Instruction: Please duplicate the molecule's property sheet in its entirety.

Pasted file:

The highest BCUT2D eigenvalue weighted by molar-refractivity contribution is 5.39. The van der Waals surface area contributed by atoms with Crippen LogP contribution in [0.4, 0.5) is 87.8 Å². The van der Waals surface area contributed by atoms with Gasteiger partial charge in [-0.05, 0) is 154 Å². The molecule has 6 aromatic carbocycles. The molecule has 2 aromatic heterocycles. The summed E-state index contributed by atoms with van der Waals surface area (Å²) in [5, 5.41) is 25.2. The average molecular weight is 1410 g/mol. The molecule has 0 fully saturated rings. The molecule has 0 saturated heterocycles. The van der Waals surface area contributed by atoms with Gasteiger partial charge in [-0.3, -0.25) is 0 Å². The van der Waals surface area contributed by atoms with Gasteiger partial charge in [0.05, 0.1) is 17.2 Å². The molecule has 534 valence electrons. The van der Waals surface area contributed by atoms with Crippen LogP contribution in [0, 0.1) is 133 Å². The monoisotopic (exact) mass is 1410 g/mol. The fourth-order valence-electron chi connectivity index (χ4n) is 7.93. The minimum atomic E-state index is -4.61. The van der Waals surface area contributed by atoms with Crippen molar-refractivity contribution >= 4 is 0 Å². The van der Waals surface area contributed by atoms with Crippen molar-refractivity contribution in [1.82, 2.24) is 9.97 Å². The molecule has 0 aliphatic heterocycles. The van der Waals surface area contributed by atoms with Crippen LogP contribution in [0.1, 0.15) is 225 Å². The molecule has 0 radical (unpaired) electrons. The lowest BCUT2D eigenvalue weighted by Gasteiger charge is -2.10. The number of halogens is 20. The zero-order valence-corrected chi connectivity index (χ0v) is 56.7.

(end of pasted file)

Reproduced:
The highest BCUT2D eigenvalue weighted by molar-refractivity contribution is 5.39. The van der Waals surface area contributed by atoms with Crippen LogP contribution in [0.4, 0.5) is 87.8 Å². The van der Waals surface area contributed by atoms with Gasteiger partial charge in [-0.05, 0) is 154 Å². The molecule has 6 aromatic carbocycles. The molecule has 2 aromatic heterocycles. The summed E-state index contributed by atoms with van der Waals surface area (Å²) in [5, 5.41) is 25.2. The average molecular weight is 1410 g/mol. The molecule has 0 fully saturated rings. The molecule has 0 saturated heterocycles. The van der Waals surface area contributed by atoms with Gasteiger partial charge in [-0.3, -0.25) is 0 Å². The van der Waals surface area contributed by atoms with Gasteiger partial charge in [0.05, 0.1) is 17.2 Å². The molecule has 534 valence electrons. The van der Waals surface area contributed by atoms with Crippen LogP contribution in [0, 0.1) is 133 Å². The monoisotopic (exact) mass is 1410 g/mol. The fourth-order valence-electron chi connectivity index (χ4n) is 7.93. The minimum atomic E-state index is -4.61. The van der Waals surface area contributed by atoms with Crippen molar-refractivity contribution >= 4 is 0 Å². The van der Waals surface area contributed by atoms with Crippen molar-refractivity contribution in [1.82, 2.24) is 9.97 Å². The molecule has 0 aliphatic heterocycles. The van der Waals surface area contributed by atoms with Crippen LogP contribution in [0.1, 0.15) is 225 Å². The molecule has 0 radical (unpaired) electrons. The lowest BCUT2D eigenvalue weighted by Gasteiger charge is -2.10. The number of halogens is 20. The zero-order valence-corrected chi connectivity index (χ0v) is 56.7.